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Monday, April 30, 2012

Shoulda Coulda Woulda

I meant to post again last Thursday, I really did.  I had the same intent last Friday.

But the weekend?  Forget about it.  Shabbat dinner at a friend's, work, bridal shower, concert, preparing a large tea party that turned raucous and went on for four hours, followed by collapsing in exhaustion.

The reality is that David and I are going on vacation in two weeks, and I don't have enough hours in the day.  And let me tell you, mama needs a vacation.  I'm already dreaming about a cappuccino in a Roman piazza.  And some gelato.  Not to mention wine and pasta.

I can't believe it's been a week since I posted the Thomas Keller "easy" seared scallop recipe, which I served with a vividly colored, lemony, spicy rice.  The rice was the perfect accompaniment, and had the virtues of being both easy and fully flavored.  I happily ate rice leftovers for days.  The one thing I didn't get to do was make it into fried rice with some shrimp, which would have been delicious.

A note about this recipe:  I was not trying to make enough rice for a family of giants, which is about how much it actually made.  You could easily scale it back to half a batch and have enough for four side servings.

It does make brilliant leftovers, though.  I might have scowled a little when I realized David had eaten the last of it.

Lemony Spiced Rice
Adapted from Bon Appetit Magazine,
April 2012

2 tbsp. vegetable oil
1 1/2 tsp. yellow mustard seeds
1 1/2 tsp. ground turmeric
1 small yellow onion, coarsely chopped
2 garlic cloves, slivered
1 small poblano, seeded and sliced into thin rings
2 cups jasmine rice
4 large strips lemon peel, yellow part only
Juice of one large lemon
2 tsp. kosher salt
1/2 cup unsalted roasted cashews, chopped

In a large (and I do mean large!) heavy saucepan over medium heat, heat the oil just until shimmering and immediately add the mustard seeds and turmeric.  Stir until the mustard seeds start to pop and quickly add the onion, garlic and chile before the seeds start to pop out of the pan--not that that happened to me, noooo.

Stir the veggies occasionally until the onion is softened, about seven minutes.  Then add the rice, stirring it into the veggies until it is coated with the oil. 

Add the lemon peel and salt, along with three cups of water.  Bring the mixture to a boil, then reduce the heat to low and cover the pan.  Cook for about 25 minutes and then check the rice for doneness.

Remove the pan from the heat, add the lemon juice and stir it in.  Cover the pan again and let it stand, then fluff the rice and remove the lemon peel.  Just before serving, stir in the cashews.

Makes 8 good size side dish servings.

Tuesday, April 24, 2012

A Pox on Your House, Thomas Keller

There was a line in the show I just directed:  "Some words are meant to be spelled, not used." 

My adaptation of that line: some recipes are meant to be aspirational, not made.

I read food magazines on the elliptical at the gym, which is a way to pass the time and dream about food that I don't always want to make.  So when I read the article about chef recipes made easy, I was intrigued.  Despite the fact that one of them was by Thomas Keller.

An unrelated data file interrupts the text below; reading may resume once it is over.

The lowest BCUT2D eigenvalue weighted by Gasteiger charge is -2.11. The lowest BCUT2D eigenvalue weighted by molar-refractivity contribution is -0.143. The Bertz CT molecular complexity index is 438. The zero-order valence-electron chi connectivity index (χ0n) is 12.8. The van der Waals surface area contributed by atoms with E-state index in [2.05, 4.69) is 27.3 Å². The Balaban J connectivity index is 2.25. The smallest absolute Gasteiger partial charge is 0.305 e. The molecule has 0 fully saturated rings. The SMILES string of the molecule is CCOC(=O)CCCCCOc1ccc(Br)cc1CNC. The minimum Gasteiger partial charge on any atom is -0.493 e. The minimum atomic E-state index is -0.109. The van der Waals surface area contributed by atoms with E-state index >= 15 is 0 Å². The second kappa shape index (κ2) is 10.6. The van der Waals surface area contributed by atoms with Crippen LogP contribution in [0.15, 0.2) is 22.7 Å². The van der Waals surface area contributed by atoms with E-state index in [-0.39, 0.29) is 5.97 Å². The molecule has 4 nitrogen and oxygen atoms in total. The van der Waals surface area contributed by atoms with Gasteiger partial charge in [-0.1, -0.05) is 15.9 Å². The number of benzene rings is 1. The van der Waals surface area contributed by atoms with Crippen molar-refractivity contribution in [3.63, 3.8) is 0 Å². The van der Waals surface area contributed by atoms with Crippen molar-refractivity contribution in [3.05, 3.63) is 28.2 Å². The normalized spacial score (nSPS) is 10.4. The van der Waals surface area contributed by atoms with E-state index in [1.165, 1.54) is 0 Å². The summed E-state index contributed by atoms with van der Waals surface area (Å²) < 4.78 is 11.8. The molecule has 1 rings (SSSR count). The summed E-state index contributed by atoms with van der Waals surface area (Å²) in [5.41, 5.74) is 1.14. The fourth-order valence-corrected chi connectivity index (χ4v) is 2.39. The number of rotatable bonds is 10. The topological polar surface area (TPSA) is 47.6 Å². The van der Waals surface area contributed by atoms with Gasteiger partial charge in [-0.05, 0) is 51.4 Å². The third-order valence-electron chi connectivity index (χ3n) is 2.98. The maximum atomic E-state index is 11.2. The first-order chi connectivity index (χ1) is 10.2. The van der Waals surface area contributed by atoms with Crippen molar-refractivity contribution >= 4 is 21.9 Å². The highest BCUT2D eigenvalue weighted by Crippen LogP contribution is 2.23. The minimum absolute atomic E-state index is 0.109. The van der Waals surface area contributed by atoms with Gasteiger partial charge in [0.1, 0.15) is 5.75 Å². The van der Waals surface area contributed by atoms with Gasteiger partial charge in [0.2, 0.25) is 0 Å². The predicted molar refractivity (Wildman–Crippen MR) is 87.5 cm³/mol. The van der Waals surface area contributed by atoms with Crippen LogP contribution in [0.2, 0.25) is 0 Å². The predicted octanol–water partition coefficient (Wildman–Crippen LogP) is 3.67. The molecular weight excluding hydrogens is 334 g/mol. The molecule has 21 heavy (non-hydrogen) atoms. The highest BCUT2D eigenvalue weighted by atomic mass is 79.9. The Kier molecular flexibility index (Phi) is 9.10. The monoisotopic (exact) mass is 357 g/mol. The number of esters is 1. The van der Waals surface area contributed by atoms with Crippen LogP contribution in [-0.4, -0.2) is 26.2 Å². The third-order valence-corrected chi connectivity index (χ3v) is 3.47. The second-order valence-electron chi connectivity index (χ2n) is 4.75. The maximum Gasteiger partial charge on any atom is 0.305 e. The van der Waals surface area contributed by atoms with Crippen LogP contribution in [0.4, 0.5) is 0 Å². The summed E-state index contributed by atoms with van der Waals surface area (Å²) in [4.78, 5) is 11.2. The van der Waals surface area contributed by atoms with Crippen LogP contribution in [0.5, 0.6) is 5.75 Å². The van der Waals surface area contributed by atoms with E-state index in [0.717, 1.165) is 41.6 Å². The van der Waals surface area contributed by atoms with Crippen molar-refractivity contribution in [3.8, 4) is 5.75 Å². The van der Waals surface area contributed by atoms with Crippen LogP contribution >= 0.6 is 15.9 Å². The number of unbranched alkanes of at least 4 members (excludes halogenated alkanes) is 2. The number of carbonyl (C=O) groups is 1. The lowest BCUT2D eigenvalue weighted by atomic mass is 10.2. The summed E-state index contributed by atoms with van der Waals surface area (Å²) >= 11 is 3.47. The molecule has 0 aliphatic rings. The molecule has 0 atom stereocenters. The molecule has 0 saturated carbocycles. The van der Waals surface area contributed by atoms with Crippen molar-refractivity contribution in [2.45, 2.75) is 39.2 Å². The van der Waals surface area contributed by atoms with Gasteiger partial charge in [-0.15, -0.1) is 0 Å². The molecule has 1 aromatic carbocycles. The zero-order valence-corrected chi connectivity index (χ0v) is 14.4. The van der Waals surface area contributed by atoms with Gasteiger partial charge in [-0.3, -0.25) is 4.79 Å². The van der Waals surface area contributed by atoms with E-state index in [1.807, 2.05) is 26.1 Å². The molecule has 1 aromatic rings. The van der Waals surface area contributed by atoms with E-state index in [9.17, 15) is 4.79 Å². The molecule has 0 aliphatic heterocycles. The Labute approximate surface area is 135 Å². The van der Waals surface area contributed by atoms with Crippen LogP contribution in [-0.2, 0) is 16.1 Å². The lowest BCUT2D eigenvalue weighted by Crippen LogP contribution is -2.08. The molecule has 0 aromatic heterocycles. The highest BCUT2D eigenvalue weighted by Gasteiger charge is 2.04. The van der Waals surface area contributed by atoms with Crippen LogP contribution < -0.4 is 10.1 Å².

I know I've said this before, but I pretty much never use my Thomas Keller cookbooks.  They're fun to look at, but I have no desire to spend six hours and every pot in my kitchen making dinner.  But what can I say?  The recipe sounded great.

Two hours later and only most of the pots in my kitchen sullied (what did I DO with all that time?), I concluded that even a simplified Thomas Keller recipe was more than I wanted to do for a weeknight dinner.  But hey, it sure looked pretty, and it was quite tasty except for the fact that the recipe had the vegetables finishing way before you're ready to use them.  I've modified the recipe here to hopefully get everything to the table still warm. 

I was unable to find large sea scallops on the day I made this, but I recommend them if they are available.  That gorgeous, spicy rice recipe will come later this week.

Seared Scallops with Peanut Sauce
Adapted from Food & Wine Magazine, January 2012

2 tsp. hot curry powder
1/4 cup extra-virgin olive oil
2 tbsp. fresh-squeezed lime juice
1/2 lb. cauliflower, cut into small pieces
6 oz. snow peas, trimmed
2 tbsp. panko crumbs
1/4 cup plus 2 tbsp. crunchy peanut butter, preferably natural
1 1/2 pounds sea scallops, preferably large
Kosher salt and fresh-ground pepper to taste

Preheat the oven to 450 degrees.  In a small jar or bowl, shake or whisk together the curry powder and olive oil.  Let this sit for at least 15 minutes, or until the curry settles at the bottom.  Then strain through a coffee filter so the curry is removed, leaving you with just the oil.  Stir in the lime juice and add salt and pepper to taste.

Arrange the cauliflower on a baking sheet and drizzle evenly with two tablespoons of the olive oil.  Meanwhile, bring a small pot of water to a boil for the peas.

In a small skillet, warm one tablespoon of the olive oil.  When it is shimmering, add the panko crumbs and stir until they are slightly toasted, about three minutes.

Pat the scallops dry and season them with salt and pepper.  Place the cauliflower in the oven and bake until it is brown in spots, about fifteen minutes.  Place a large, oven-safe saucepan over high heat and add the remaining olive oil.